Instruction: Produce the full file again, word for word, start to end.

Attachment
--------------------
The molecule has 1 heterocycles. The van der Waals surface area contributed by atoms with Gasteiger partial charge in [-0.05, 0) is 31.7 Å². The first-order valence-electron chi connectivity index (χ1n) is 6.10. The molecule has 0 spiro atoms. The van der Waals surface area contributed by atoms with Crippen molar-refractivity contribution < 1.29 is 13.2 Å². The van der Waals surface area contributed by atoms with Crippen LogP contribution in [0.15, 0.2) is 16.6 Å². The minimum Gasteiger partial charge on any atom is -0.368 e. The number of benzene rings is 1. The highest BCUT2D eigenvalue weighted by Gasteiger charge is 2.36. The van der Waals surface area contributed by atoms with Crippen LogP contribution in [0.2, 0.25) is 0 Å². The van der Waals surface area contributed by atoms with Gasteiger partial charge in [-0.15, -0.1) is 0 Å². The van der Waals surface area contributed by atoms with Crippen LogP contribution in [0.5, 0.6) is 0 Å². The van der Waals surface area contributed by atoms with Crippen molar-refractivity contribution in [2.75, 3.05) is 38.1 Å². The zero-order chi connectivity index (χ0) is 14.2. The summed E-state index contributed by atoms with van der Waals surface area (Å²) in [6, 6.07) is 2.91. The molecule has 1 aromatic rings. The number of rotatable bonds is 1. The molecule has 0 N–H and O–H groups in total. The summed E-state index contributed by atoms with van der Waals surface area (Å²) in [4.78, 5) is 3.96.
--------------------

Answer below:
The molecule has 1 heterocycles. The van der Waals surface area contributed by atoms with Gasteiger partial charge in [-0.05, 0) is 31.7 Å². The first-order valence-electron chi connectivity index (χ1n) is 6.10. The molecule has 0 spiro atoms. The van der Waals surface area contributed by atoms with Crippen molar-refractivity contribution < 1.29 is 13.2 Å². The van der Waals surface area contributed by atoms with Crippen LogP contribution in [0.15, 0.2) is 16.6 Å². The minimum Gasteiger partial charge on any atom is -0.368 e. The number of benzene rings is 1. The highest BCUT2D eigenvalue weighted by Gasteiger charge is 2.36. The van der Waals surface area contributed by atoms with Crippen LogP contribution in [0.2, 0.25) is 0 Å². The van der Waals surface area contributed by atoms with Gasteiger partial charge in [-0.15, -0.1) is 0 Å². The van der Waals surface area contributed by atoms with Crippen LogP contribution in [0.5, 0.6) is 0 Å². The van der Waals surface area contributed by atoms with Crippen molar-refractivity contribution in [2.75, 3.05) is 38.1 Å². The zero-order chi connectivity index (χ0) is 14.2. The summed E-state index contributed by atoms with van der Waals surface area (Å²) in [6, 6.07) is 2.91. The molecule has 1 aromatic rings. The number of rotatable bonds is 1. The molecule has 0 N–H and O–H groups in total. The summed E-state index contributed by atoms with van der Waals surface area (Å²) in [4.78, 5) is 3.96.